Don’t give up on difficult clients

Clients with behavioral problems often are expelled from substance abuse treatment programs because counselors assume they’re incapable of rehabilitation. But a new study shows clients diagnosed with antisocial personality disorder (APD) are just as likely to complete the programs successfully as those without the disorder.

"Our findings were not consistent with other studies in the literature," says Nena Messina, MA, research associate at the Center for Substance Abuse Research in College Park, MD, who conducted the study. "Most previous research has found that clients with APD don’t finish treatment, or if they do, don’t have successful outcomes. We found there was little or no difference in outcomes between clients with APD and those without."

The study was funded by the Substance Abuse and Mental Health Services Administration in Rockville, MD. Clients participating in the District of Columbia Treatment Initiative underwent diagnostic testing. Of 338 clients tested, 166 were diagnosed with APD, and 172 were not. Clients were assigned randomly to a program of 10 months of inpatient treatment then two months of outpatient, or a program of six months of inpatient treatment and six months of outpatient. Self-reports and objective measures of criminal activity and substance abuse were collected at pre- and post-treatment interviews. "Our first finding was that there was no difference in outcome between the standard program and the abbreviated inpatient program," Messina says. "Our second finding was that there was no difference in outcome between clients with APD and clients without APD."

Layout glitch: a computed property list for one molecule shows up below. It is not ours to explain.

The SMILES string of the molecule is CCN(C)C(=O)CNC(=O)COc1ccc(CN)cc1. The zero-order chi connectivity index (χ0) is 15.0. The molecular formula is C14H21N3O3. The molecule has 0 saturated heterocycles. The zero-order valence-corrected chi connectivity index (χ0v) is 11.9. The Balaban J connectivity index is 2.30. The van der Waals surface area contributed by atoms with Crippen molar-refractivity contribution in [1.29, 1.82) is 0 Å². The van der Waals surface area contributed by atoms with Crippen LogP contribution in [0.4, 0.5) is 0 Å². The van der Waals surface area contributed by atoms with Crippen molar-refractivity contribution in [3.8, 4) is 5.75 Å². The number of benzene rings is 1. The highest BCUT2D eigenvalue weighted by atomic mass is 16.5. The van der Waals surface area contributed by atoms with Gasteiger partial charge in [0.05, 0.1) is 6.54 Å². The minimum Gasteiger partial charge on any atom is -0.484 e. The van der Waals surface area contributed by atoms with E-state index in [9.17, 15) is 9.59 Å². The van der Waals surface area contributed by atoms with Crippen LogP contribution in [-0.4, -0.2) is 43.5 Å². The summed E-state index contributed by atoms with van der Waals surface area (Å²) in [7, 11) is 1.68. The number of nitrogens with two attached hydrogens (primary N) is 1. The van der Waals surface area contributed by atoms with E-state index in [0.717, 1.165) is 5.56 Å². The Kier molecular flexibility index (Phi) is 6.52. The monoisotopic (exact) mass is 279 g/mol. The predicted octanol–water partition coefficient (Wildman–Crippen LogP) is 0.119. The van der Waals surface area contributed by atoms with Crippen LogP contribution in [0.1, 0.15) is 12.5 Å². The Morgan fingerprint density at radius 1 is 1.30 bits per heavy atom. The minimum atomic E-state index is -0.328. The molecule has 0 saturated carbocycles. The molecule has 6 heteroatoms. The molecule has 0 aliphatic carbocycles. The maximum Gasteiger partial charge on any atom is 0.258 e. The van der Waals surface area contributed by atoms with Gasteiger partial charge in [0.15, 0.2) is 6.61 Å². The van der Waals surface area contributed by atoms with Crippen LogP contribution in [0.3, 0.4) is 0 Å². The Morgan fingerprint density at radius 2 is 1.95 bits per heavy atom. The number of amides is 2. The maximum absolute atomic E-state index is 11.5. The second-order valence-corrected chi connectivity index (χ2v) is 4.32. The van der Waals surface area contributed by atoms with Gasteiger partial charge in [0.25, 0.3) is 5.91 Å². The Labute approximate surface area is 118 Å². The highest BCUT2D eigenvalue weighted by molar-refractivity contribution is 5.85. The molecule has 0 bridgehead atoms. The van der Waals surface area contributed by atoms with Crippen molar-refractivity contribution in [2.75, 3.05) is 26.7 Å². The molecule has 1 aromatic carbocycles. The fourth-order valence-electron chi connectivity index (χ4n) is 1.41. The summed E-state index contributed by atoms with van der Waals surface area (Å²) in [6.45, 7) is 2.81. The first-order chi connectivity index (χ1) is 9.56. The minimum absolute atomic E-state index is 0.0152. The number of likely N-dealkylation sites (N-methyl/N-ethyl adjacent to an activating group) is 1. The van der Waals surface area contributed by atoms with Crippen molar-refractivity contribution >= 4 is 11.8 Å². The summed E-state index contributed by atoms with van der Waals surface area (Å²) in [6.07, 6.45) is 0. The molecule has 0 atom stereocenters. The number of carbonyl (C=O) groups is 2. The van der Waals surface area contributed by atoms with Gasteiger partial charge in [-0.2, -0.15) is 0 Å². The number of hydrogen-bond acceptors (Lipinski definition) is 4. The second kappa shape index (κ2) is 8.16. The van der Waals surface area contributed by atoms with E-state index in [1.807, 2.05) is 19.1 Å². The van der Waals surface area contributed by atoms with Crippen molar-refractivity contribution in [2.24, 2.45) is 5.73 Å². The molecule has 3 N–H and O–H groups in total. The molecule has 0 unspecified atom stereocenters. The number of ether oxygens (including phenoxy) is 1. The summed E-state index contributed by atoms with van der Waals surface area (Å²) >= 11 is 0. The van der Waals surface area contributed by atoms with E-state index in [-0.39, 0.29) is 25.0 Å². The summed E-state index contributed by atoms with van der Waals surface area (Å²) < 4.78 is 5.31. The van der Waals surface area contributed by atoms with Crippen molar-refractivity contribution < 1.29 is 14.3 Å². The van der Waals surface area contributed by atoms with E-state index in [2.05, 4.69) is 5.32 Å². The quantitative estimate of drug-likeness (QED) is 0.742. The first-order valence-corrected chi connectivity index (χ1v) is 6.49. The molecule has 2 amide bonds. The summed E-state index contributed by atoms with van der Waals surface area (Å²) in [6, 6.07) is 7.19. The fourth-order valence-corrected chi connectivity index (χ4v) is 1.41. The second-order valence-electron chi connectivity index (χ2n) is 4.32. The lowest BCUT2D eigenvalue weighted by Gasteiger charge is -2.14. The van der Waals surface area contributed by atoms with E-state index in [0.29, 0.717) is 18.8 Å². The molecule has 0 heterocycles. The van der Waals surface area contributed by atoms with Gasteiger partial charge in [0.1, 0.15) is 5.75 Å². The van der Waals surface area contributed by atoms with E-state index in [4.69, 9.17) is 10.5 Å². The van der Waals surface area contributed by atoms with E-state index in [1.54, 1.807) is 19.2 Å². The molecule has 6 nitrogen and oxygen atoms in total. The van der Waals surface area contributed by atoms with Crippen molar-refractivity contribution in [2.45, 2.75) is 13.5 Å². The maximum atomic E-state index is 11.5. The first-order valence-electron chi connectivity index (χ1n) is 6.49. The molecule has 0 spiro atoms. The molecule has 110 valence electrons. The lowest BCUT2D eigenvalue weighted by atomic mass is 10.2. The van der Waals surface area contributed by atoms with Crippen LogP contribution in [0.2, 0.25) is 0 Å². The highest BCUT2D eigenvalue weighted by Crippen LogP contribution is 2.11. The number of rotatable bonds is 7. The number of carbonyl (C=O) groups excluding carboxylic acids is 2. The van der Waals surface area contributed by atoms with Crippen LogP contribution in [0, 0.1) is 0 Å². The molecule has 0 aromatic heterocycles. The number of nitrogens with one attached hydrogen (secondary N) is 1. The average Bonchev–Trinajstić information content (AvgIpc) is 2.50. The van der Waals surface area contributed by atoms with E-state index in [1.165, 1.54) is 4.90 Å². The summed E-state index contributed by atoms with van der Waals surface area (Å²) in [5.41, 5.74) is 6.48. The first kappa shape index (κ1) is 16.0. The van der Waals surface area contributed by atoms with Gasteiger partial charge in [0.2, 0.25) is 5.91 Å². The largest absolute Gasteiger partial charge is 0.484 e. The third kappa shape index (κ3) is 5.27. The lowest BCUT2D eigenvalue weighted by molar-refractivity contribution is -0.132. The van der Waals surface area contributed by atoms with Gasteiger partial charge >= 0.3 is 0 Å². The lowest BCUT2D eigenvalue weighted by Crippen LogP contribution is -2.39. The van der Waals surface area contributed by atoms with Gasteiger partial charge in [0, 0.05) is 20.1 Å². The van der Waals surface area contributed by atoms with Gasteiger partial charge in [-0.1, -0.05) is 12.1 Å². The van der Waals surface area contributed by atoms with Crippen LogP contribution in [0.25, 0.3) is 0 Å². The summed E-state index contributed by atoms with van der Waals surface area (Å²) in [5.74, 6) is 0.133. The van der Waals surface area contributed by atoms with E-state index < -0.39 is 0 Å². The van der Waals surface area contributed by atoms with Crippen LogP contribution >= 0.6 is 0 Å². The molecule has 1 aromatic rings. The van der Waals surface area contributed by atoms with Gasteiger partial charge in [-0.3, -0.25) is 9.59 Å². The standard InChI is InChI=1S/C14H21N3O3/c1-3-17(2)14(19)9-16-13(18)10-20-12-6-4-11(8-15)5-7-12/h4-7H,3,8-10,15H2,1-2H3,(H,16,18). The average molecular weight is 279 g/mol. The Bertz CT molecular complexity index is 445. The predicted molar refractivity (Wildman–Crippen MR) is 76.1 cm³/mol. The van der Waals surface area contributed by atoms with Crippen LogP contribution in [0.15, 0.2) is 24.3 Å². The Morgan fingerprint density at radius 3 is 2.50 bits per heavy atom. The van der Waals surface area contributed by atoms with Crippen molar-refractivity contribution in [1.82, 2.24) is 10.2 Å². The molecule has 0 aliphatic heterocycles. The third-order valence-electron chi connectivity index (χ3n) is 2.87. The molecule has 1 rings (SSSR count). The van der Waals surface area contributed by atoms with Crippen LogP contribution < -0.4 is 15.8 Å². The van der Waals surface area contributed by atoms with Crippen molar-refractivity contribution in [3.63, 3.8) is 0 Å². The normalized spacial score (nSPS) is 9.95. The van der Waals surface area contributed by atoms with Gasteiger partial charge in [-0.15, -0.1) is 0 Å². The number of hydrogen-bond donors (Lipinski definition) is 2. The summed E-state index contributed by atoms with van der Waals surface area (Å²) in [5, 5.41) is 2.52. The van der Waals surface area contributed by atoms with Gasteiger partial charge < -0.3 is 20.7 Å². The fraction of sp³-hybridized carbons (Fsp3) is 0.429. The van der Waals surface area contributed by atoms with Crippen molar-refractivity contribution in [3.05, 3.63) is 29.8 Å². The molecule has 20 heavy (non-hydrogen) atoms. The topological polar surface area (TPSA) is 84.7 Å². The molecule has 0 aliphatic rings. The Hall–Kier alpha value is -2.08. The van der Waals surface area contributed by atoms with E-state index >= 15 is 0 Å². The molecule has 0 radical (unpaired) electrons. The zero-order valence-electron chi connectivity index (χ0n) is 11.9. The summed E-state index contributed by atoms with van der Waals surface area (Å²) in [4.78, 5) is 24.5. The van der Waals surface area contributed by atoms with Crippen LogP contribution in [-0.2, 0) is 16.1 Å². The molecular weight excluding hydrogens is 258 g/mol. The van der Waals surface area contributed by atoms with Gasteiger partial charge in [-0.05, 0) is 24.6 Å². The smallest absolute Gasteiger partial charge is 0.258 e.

For instance, the post-treatment arrest rate for APD clients who didn’t complete treatment was 63%, vs. 61% for non-APD clients. The rate was higher for non-APD clients who completed treatment (32%) than for APD clients (25%). Messina says the data should encourage case managers and substance abuse treatment providers to accept and retain APD clients.

The study has been accepted for publication in The Journal for Substance Abuse Treatment. For more details, visit the Web at www.cesar.umd.edu.